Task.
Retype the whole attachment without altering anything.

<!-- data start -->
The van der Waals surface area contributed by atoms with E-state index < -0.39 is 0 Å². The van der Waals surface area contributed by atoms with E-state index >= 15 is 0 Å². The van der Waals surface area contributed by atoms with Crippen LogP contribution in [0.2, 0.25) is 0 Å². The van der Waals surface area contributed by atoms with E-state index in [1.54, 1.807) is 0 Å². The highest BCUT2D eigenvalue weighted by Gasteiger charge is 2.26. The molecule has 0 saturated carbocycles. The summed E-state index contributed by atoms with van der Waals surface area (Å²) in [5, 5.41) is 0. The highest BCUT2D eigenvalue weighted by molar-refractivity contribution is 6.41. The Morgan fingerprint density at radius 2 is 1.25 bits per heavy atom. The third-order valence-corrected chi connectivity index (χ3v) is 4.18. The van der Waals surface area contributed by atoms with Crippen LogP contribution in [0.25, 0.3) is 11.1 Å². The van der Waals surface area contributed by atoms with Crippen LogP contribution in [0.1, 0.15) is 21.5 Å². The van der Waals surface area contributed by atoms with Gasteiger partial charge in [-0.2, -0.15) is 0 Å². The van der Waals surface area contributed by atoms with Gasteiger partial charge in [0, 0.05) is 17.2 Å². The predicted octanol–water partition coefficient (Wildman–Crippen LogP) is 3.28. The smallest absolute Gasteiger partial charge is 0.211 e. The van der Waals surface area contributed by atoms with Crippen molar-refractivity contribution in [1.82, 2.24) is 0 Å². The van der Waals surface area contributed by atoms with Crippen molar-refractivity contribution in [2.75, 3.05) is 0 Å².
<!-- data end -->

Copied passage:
The van der Waals surface area contributed by atoms with E-state index < -0.39 is 0 Å². The van der Waals surface area contributed by atoms with E-state index >= 15 is 0 Å². The van der Waals surface area contributed by atoms with Crippen LogP contribution in [0.2, 0.25) is 0 Å². The van der Waals surface area contributed by atoms with E-state index in [1.54, 1.807) is 0 Å². The highest BCUT2D eigenvalue weighted by Gasteiger charge is 2.26. The molecule has 0 saturated carbocycles. The summed E-state index contributed by atoms with van der Waals surface area (Å²) in [5, 5.41) is 0. The highest BCUT2D eigenvalue weighted by molar-refractivity contribution is 6.41. The Morgan fingerprint density at radius 2 is 1.25 bits per heavy atom. The third-order valence-corrected chi connectivity index (χ3v) is 4.18. The van der Waals surface area contributed by atoms with Crippen LogP contribution in [0.25, 0.3) is 11.1 Å². The van der Waals surface area contributed by atoms with Crippen LogP contribution in [0.1, 0.15) is 21.5 Å². The van der Waals surface area contributed by atoms with Gasteiger partial charge in [-0.2, -0.15) is 0 Å². The van der Waals surface area contributed by atoms with Gasteiger partial charge in [0, 0.05) is 17.2 Å². The predicted octanol–water partition coefficient (Wildman–Crippen LogP) is 3.28. The smallest absolute Gasteiger partial charge is 0.211 e. The van der Waals surface area contributed by atoms with Crippen molar-refractivity contribution in [1.82, 2.24) is 0 Å². The van der Waals surface area contributed by atoms with Crippen molar-refractivity contribution in [2.75, 3.05) is 0 Å².